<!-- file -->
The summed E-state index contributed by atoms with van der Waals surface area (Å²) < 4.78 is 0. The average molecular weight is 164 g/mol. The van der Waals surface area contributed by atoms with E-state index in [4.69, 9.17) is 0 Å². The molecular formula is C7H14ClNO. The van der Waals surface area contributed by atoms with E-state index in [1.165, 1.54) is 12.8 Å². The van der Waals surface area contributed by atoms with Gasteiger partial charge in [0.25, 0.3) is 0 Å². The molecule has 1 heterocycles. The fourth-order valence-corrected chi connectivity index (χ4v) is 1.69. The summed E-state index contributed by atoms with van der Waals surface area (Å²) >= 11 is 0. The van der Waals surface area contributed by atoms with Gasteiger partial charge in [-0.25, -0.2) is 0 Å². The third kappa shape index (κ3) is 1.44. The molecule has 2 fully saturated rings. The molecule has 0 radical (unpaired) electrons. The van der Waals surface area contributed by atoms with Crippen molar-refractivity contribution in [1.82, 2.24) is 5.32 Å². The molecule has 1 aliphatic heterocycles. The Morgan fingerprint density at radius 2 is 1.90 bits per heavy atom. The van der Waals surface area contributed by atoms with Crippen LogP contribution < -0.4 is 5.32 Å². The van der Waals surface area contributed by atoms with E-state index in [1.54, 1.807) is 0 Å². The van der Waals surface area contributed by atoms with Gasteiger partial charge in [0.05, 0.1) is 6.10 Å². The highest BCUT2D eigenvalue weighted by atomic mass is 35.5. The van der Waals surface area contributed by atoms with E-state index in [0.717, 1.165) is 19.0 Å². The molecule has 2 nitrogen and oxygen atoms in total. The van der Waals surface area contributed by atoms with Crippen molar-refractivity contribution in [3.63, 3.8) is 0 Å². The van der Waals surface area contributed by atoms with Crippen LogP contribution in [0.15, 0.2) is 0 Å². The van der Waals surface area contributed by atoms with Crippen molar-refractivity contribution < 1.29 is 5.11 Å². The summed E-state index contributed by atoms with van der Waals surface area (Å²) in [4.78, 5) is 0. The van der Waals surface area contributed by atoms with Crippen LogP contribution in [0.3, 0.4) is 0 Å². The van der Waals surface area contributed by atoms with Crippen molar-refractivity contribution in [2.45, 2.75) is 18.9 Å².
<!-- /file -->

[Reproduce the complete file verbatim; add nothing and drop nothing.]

The summed E-state index contributed by atoms with van der Waals surface area (Å²) < 4.78 is 0. The average molecular weight is 164 g/mol. The van der Waals surface area contributed by atoms with E-state index in [4.69, 9.17) is 0 Å². The molecular formula is C7H14ClNO. The van der Waals surface area contributed by atoms with E-state index in [1.165, 1.54) is 12.8 Å². The van der Waals surface area contributed by atoms with Gasteiger partial charge in [0.25, 0.3) is 0 Å². The molecule has 1 heterocycles. The fourth-order valence-corrected chi connectivity index (χ4v) is 1.69. The summed E-state index contributed by atoms with van der Waals surface area (Å²) >= 11 is 0. The van der Waals surface area contributed by atoms with Gasteiger partial charge in [-0.25, -0.2) is 0 Å². The third kappa shape index (κ3) is 1.44. The molecule has 2 fully saturated rings. The molecule has 0 radical (unpaired) electrons. The van der Waals surface area contributed by atoms with Crippen molar-refractivity contribution in [1.82, 2.24) is 5.32 Å². The molecule has 1 aliphatic heterocycles. The Morgan fingerprint density at radius 2 is 1.90 bits per heavy atom. The van der Waals surface area contributed by atoms with Crippen LogP contribution < -0.4 is 5.32 Å². The van der Waals surface area contributed by atoms with E-state index in [1.54, 1.807) is 0 Å². The van der Waals surface area contributed by atoms with Gasteiger partial charge in [0.05, 0.1) is 6.10 Å². The highest BCUT2D eigenvalue weighted by atomic mass is 35.5. The van der Waals surface area contributed by atoms with E-state index in [0.717, 1.165) is 19.0 Å². The molecule has 2 nitrogen and oxygen atoms in total. The van der Waals surface area contributed by atoms with Crippen molar-refractivity contribution in [3.63, 3.8) is 0 Å². The van der Waals surface area contributed by atoms with Crippen LogP contribution in [0.15, 0.2) is 0 Å². The van der Waals surface area contributed by atoms with Crippen molar-refractivity contribution < 1.29 is 5.11 Å². The summed E-state index contributed by atoms with van der Waals surface area (Å²) in [4.78, 5) is 0. The van der Waals surface area contributed by atoms with Crippen LogP contribution in [0.3, 0.4) is 0 Å². The van der Waals surface area contributed by atoms with Crippen molar-refractivity contribution in [2.45, 2.75) is 18.9 Å².